I_statland & balt, I've waited five years for this quarter.
A little bit of history. When the 2006 annual report was issued in early March of 2007 the koolaid klowns immediately declared BRK to be worth 177% of book value. They came to that conclusion by using the two column method. They multiplied $3,625 of pretax earnings per share by 12, added that to $80,636 of investments per share, and divided the result by $70,281 of book value per share. By the way, to the best of my knowledge, that's the same method WT uses.
For the next six months I argued on both the BRK-A board and a moderated board that they were wrong. I used several methods to illustrate why that valuation couldn't be correct. I was verbally trashed for my efforts. I finally gave up the fight at the start of the 4Qtr. THEY continued to pump BRK until they had successfully pushed it out to an intra-day high of 195% of most recently reported BV (3Qtr) on December 11, 2007.
Needless to say, the sellers made a killing at the expense of the naive buyers. I feel bad for the buyers, but what can I say? They voluntarily bought the stock based either on the valuation story or the momentum it created. But the sellers didn't win completely. Most had only sold their "traders", a small fraction of their total position. Their efforts during 4Qtr2007 would ultimately result in the trashing of their "core" positions (the shares they plan to hold forever). In 2011 WEB announced that he won't pay more than 110% of BV on a buyback, hinted that 110% might be 90% of true value (122%), and at the annual meeting this year volunteered that he would be a reluctant buyer at 115%. It would appear that there is some justice in this world after all. Please excuse me when I laugh.
Understood--no forgiveness needed. I showed up at the BRKA board after running my own analysis--which ,like New Jersey, understands that "book value" is a function of the water .level.
In part because HC --who knows what he knows --and was active on the byd (not byddy.pk) board, which i was working to trade into accumulation, where he steadfastly maintained that the brka board was chock full of people who know how to play this game.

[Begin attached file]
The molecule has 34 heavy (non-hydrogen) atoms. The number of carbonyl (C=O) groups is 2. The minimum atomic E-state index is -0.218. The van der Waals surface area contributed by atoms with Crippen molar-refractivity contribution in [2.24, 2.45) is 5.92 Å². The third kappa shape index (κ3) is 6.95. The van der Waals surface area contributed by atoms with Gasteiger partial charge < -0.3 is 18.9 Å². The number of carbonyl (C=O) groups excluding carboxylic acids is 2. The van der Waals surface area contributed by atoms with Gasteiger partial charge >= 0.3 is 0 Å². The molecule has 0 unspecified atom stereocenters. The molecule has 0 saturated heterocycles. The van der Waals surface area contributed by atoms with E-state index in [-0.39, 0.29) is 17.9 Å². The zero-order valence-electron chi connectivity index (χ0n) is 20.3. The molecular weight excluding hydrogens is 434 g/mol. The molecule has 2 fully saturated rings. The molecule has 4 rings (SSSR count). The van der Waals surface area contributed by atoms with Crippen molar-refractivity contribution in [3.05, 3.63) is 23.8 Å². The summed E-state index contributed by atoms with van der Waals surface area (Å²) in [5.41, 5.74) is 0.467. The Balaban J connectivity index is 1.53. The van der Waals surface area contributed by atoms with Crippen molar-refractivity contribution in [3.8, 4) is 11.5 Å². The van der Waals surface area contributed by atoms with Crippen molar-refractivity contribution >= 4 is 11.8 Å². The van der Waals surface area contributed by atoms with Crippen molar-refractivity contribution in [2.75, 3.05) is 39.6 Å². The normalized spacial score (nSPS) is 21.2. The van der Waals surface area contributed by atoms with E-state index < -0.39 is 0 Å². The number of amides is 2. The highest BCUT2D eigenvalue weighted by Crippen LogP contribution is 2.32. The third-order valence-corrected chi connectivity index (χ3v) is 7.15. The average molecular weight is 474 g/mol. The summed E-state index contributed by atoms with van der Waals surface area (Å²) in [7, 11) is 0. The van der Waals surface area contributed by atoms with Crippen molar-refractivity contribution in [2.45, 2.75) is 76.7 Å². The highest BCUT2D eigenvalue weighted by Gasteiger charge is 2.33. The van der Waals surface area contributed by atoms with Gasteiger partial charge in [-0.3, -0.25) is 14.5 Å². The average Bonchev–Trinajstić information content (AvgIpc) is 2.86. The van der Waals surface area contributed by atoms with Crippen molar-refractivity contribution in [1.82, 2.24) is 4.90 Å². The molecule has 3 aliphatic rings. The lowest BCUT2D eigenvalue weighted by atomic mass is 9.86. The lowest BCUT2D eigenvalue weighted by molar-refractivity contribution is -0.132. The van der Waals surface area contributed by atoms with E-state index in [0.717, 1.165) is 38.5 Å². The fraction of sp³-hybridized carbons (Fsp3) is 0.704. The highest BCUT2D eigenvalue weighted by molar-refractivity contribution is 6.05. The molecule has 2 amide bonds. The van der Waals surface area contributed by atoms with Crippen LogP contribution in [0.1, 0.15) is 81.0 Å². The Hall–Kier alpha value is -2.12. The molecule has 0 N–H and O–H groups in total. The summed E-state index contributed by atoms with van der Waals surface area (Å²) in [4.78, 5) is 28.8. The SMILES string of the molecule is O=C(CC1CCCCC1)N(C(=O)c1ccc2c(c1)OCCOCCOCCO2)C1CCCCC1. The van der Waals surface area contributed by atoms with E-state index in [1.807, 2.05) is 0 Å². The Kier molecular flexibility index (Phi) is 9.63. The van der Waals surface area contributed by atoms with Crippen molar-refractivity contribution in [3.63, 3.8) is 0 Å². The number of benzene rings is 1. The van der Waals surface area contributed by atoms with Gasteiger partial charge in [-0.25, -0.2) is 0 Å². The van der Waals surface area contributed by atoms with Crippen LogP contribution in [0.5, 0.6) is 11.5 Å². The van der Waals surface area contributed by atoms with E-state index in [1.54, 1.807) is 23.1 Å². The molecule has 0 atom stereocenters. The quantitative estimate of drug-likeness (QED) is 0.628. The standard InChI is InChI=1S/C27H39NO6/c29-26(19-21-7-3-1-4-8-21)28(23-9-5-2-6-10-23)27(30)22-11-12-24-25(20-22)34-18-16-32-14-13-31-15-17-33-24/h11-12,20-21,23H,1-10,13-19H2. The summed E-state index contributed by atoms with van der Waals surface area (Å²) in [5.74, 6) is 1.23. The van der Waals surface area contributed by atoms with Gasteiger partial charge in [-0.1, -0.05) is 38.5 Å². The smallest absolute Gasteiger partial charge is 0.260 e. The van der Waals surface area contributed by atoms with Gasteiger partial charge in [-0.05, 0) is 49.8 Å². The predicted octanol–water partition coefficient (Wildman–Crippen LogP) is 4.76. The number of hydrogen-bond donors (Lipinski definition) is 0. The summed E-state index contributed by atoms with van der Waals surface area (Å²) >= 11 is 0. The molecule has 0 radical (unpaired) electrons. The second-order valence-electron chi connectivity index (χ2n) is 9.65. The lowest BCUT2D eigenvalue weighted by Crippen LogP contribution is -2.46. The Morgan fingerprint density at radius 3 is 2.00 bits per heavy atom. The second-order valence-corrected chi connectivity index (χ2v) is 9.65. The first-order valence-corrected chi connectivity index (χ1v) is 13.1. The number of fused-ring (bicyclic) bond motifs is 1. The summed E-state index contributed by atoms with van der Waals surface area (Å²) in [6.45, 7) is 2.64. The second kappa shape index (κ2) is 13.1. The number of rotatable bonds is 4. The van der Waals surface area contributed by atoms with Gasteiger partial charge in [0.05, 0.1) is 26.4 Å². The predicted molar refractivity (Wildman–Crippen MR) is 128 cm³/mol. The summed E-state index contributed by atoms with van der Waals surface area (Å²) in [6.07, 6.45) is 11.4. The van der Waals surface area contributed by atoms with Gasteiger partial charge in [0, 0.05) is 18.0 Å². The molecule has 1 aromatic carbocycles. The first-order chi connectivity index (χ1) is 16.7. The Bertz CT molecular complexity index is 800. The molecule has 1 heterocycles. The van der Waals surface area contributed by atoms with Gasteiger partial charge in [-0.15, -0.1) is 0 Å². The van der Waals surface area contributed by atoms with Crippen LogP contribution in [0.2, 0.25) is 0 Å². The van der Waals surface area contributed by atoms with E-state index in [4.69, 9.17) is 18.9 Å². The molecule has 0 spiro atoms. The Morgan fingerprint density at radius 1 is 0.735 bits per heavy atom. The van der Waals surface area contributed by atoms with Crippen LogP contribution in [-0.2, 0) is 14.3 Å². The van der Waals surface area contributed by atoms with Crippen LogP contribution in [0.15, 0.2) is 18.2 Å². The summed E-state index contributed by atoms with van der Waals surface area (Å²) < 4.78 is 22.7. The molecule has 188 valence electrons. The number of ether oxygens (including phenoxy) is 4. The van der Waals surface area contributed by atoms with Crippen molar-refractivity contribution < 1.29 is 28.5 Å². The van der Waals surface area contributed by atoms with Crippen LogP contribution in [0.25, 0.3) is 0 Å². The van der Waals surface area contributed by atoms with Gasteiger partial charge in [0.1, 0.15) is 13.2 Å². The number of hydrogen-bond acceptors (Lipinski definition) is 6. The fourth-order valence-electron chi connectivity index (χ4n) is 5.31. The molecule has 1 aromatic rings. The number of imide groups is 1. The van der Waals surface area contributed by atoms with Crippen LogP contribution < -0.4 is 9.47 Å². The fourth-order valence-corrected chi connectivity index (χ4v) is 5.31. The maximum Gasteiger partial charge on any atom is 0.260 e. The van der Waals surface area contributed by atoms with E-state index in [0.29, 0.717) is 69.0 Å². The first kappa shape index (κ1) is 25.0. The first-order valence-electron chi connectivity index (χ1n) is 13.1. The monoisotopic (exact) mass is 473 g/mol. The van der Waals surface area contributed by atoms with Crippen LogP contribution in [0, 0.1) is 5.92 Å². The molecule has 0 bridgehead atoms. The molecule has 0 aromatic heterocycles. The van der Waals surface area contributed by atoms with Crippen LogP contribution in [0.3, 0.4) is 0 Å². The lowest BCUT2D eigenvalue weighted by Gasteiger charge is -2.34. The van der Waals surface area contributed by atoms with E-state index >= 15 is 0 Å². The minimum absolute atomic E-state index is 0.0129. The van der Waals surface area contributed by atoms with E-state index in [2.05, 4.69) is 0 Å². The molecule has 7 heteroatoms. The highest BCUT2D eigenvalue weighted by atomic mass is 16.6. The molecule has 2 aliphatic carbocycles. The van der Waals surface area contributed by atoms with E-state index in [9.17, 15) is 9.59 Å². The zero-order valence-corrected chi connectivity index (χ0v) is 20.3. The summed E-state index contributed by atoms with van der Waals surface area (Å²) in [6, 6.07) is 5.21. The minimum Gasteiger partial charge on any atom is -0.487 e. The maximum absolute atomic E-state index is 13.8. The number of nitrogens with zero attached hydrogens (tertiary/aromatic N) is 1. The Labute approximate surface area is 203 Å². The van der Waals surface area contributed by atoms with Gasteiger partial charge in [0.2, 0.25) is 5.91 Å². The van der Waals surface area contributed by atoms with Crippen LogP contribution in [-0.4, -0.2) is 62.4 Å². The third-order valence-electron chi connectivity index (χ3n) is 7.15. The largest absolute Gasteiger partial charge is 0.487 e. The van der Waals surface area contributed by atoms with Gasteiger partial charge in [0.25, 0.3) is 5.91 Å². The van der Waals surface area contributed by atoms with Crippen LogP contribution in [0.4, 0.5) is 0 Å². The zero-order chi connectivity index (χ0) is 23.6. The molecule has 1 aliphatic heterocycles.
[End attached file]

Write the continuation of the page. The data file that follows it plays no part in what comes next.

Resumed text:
Outside of purely speculative plays (what i call "story stocks") all this take this and add that then multiply by the aquare root of wish in one hand times the weight of Ben Graham's cat is to me..basically? a joke.
And saying so, straight out, caused me to be joyously reviled by many a brka poster.
During that time, my clients all got largish chunks of BAC @ 3 9/16, and large chunks of NOK @ 2 even. How? By sticking to the idea that reality ends up on the tape, not the .xls.
" They voluntarily bought the stock based either on the valuation story or the momentum it created. " Or by ignoring a 0-sum rule that got Freidman famous.."inflation" results from more cash chasing the same amount of goods. In my practice I explain this by saying that the volume a balloon displaces is a function of air flow in/out--and that can change wildy without affecting actual mass more than a fraction.
I still see BRK as nothung more than a bet on America in general, and until next wednesday, the ball has been thrown...and it's past time to place any bet.
I have been an aggressive buyer since January 2010... in split adjusted terms, starting in the 60s. I continue to buy now, and will continue so long as it is trading at below the intrinsic value.
You might say that my timing had been too ideal... that 2010 and forward were particularly good. Your prediction was in 2007, so I went back to look how Berkshire fared vs the S&P. In 2007, the year of your prediction, Berkshire outperformed the market by 25 points. In 2008, Berkshire beat it by 7 points. 2009, the market outperformed Berkshire by roughly 20 points. In 2010, Berkshire again beat the S&P by about 8-9 points. In 2011, the SP won by 4, and in 2012, Berkshire won by 3. This means, since your prediction (counting the year 2007 as you put the prediction early in the year), Berkshire has beaten the overall market in four out of the two years. I applaud your willingness to put out a prediction early, but to now "laugh" at those that bought Berkshire rather than selling, seems strange given the record.
More importantly, the true (earnings) value of the company continues to expand nicely... adding value through acquisitions and continued expansion of existing businesses. For example, purchasing solar farms that have 25 year contracts in place to sell the electrical power from the sun for a nice profit... I like that... a bet that the sun will shine and people want electricity.
You can laugh as you wish... but, no need to ever feel sorry for me or my fellow investors in Berkshire.. we are doing fine..:) :)